Rediscovering Lunch Loop through Three Sisters and the Bookends Expansions


By Chris Muhr and Libby Collins
COPMOBA/Mesa Land Trust

Lunch Loop is known to many of us for its rugged and wild mountain bike terrain. Yet, the land on which that trail system traverses is loaded with history.

When a local paleontologist wanders the property, he often stoops to pick up a gizzard stone, left from a dinosaur intestine. Colorado and Gunnison River gravels coat the hilltops of the Three Sisters, evidence of ancient channels far above the modern day Colorado River.

And, as you stand atop the Big Sister and look out over the Valley, it is easy to imagine other more ancient peoples spending time on the benches overlooking the Colorado River and the distant Bookcliffs and Grand Mesa. In fact, Paleo-Indian artifacts have been found in the Lunch Loop area that date back 10,000 years. More recently, the Utes and their ancestors spent time enjoying their own trails, beautiful views, and night skies.

While the Mesa Land Trust was raising money to purchase the Three Sisters and convert it to public open space, our valley’s own older generations came forth with tales of exploration and local lore about the Three Sisters and Lunch Loop. The broken glass and rusted tin cans with bullet holes testifies to fun and wild times for youth enjoying night skies in their own way.  Many old timers speak fondly of school picnics; bike rides to lands that used to seem so far from town, armed with a mason jar of water and a few hot dogs to roast over an afternoon camp fire; and driving jeeps all over, forging a few of the trails that exist today.

One recollection is of driving a 1948 jeep in first ascents up some of those rugged hillsides, including the Widowmaker.  This same jeep was occasionally used for students celebrating their 12th birthday to get behind the wheel on a few of the more tame trails. In 1970, elementary students participated in the first trash clean-up at Lunch Loop to celebrate the first Earth Day.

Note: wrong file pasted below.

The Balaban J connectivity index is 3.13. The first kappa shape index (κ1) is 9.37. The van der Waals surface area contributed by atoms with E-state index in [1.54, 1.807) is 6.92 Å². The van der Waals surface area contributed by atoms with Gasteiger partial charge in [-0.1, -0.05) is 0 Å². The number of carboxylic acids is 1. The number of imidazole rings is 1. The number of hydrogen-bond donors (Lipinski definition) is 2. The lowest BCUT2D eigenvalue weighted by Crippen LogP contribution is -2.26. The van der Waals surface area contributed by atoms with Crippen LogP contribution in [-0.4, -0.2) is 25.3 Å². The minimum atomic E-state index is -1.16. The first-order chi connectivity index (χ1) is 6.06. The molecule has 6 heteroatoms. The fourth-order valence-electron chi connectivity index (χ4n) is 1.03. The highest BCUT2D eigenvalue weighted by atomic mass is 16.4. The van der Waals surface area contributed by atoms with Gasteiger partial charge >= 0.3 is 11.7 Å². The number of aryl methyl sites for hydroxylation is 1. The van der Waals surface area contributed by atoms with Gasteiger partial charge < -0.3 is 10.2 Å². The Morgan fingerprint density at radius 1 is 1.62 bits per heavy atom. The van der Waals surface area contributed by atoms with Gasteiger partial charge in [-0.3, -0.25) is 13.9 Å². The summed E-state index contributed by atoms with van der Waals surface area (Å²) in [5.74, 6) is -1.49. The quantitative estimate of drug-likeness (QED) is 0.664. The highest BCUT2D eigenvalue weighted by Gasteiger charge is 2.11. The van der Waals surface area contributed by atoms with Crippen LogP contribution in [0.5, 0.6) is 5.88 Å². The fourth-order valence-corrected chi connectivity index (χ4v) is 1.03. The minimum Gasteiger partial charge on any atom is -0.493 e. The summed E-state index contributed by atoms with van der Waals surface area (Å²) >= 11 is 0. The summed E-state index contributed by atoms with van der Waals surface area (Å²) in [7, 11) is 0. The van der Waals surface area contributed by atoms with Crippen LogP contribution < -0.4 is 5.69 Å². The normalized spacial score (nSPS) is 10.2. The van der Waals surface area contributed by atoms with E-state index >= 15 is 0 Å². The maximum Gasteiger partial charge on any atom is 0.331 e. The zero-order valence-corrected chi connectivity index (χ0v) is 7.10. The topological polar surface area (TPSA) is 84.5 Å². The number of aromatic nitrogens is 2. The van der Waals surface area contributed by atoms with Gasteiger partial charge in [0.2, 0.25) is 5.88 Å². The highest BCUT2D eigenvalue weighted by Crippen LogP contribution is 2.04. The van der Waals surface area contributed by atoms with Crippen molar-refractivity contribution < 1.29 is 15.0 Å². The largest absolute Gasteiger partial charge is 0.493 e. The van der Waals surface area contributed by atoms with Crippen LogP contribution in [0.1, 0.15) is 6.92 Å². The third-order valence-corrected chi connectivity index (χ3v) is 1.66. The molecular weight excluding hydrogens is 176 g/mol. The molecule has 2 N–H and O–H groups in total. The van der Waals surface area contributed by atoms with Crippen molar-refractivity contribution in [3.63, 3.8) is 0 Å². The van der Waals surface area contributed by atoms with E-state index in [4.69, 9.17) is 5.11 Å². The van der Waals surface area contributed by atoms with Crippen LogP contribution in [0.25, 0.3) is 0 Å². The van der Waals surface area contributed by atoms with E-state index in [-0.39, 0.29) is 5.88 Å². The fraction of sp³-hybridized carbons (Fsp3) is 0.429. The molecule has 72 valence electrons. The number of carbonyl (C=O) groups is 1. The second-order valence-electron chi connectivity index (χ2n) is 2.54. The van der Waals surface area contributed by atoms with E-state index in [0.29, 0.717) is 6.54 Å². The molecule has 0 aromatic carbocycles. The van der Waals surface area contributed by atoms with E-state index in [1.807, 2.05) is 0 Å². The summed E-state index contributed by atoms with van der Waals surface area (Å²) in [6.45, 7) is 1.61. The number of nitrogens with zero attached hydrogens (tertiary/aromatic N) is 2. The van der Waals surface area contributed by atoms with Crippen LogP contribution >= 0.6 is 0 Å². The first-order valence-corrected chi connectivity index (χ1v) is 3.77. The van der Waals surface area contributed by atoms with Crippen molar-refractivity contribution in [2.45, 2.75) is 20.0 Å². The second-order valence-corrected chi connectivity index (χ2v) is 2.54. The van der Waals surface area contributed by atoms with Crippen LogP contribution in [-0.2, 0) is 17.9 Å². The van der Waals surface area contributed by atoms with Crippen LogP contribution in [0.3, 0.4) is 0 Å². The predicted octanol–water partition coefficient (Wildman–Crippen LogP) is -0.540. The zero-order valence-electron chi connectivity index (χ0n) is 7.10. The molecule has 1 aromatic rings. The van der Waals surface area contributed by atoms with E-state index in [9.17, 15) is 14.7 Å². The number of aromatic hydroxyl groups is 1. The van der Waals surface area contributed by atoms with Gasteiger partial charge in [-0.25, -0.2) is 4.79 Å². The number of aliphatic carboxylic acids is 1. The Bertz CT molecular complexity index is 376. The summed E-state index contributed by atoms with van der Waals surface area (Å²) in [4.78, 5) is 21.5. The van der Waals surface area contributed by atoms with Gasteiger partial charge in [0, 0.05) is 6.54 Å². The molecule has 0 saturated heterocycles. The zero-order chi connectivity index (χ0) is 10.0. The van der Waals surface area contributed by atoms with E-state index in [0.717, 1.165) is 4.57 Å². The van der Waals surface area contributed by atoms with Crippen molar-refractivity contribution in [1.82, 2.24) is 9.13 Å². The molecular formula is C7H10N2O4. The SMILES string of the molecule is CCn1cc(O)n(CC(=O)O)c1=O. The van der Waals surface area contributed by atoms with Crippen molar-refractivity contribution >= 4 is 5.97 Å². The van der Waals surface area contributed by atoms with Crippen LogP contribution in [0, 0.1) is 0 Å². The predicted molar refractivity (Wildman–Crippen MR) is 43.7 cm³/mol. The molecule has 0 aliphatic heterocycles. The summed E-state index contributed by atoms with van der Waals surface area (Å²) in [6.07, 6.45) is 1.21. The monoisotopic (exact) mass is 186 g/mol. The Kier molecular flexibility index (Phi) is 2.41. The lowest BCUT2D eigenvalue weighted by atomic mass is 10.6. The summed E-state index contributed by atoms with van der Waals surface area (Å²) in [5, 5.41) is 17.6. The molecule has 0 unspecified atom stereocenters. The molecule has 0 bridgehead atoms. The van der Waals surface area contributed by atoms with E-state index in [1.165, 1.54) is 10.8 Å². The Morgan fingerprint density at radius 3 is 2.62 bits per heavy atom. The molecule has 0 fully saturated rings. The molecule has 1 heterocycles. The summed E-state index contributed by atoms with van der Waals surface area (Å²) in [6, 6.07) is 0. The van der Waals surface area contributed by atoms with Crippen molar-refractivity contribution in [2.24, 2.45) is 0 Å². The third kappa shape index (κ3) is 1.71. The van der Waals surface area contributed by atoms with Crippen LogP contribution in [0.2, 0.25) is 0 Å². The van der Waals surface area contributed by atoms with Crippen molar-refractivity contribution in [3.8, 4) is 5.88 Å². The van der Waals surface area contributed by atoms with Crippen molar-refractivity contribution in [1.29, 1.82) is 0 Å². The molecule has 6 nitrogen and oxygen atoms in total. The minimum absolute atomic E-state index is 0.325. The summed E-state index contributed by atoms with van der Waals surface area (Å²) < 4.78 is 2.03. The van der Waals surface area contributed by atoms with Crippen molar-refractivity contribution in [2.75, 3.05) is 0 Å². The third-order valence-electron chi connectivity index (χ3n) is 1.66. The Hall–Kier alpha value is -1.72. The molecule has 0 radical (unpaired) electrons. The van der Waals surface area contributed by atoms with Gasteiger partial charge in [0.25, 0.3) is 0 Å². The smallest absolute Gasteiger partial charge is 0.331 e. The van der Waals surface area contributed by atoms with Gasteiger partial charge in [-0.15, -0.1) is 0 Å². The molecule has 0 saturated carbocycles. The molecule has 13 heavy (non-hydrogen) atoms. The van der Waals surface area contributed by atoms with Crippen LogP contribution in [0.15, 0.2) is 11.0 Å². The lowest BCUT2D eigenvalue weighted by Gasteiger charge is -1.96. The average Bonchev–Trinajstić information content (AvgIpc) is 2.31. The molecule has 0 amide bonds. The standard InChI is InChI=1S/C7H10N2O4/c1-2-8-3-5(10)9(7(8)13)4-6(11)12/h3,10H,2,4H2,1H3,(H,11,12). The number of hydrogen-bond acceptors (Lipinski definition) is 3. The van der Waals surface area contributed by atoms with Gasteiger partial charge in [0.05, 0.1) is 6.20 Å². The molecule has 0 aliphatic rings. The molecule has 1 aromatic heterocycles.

Then there are the old timer mountain bike riders like Lenny Dunn who has been attributed for laying down some of the first tracks at Lunch Loop on those old jeep roads forged by that same 1948 jeep!

Lenny Dunn and Walt Bergman have also been credited for first rides up Jacob’s Ladder and Widowmaker in the 1970s. Though Lunch Loop and Three Sisters are known today for mountain biking, runners and walkers and dog walkers have been following old jeep roads and forging new trails for decades as well.

As Bergman was quoted in “Cycling” magazine, ‘We grew up here, but with mountain bikes we rediscovered the Valley.”

Mesa Land Trust, the Colorado Plateau Mountain Bike Trail Association, the Bureau of Land Management and the City of Grand Junction hope to keep that sense of discovery and exploration alive by working collaboratively to purchase more land for public open space along Monument Road.

The Three Sisters, once zoned for a high-density residential development, are now protected forever, will always serve as public open space, generating more memorable outdoor experiences for folks of all ages. COPMOBA, Mesa Land Trust, and BLM continue to develop trails on Three Sisters that connect to Lunch Loop. While these trails were designed for beginner riders, many more advanced riders enjoy the sweeping gentle trails around the Sisters to warm up or cool down.

Mesa Land Trust is now raising funds to purchase the Bookends, two properties that flank Lunch Loop and Three Sisters trail areas. These properties will add another 63 acres, expand trails, protect views that are critical for trail users, neighbors, and those that drive along Monument Road.

The enormous support Mesa Land Trust received from the community to purchase the Three Sisters and the hundreds of volunteers that have built trails with COPMOBA and BLM on Three Sisters and Lunch Loop testify how our community values recreation and conservation are along Monument Road.

Monument Road historically has been a place of adventure, exploration, and learning and today is a critical asset for our community that provides healthy and active lifestyles, ensures an enviable quality of life, and promotes our local economy.

Please help Mesa Land Trust purchase the Bookends! Go to and donate!

Special note of thanks to Josh McDaniel who provided quotes and information from his article “How mountain bikes ‘rediscovered’ the Grand Valley,” in Cycling 2008.

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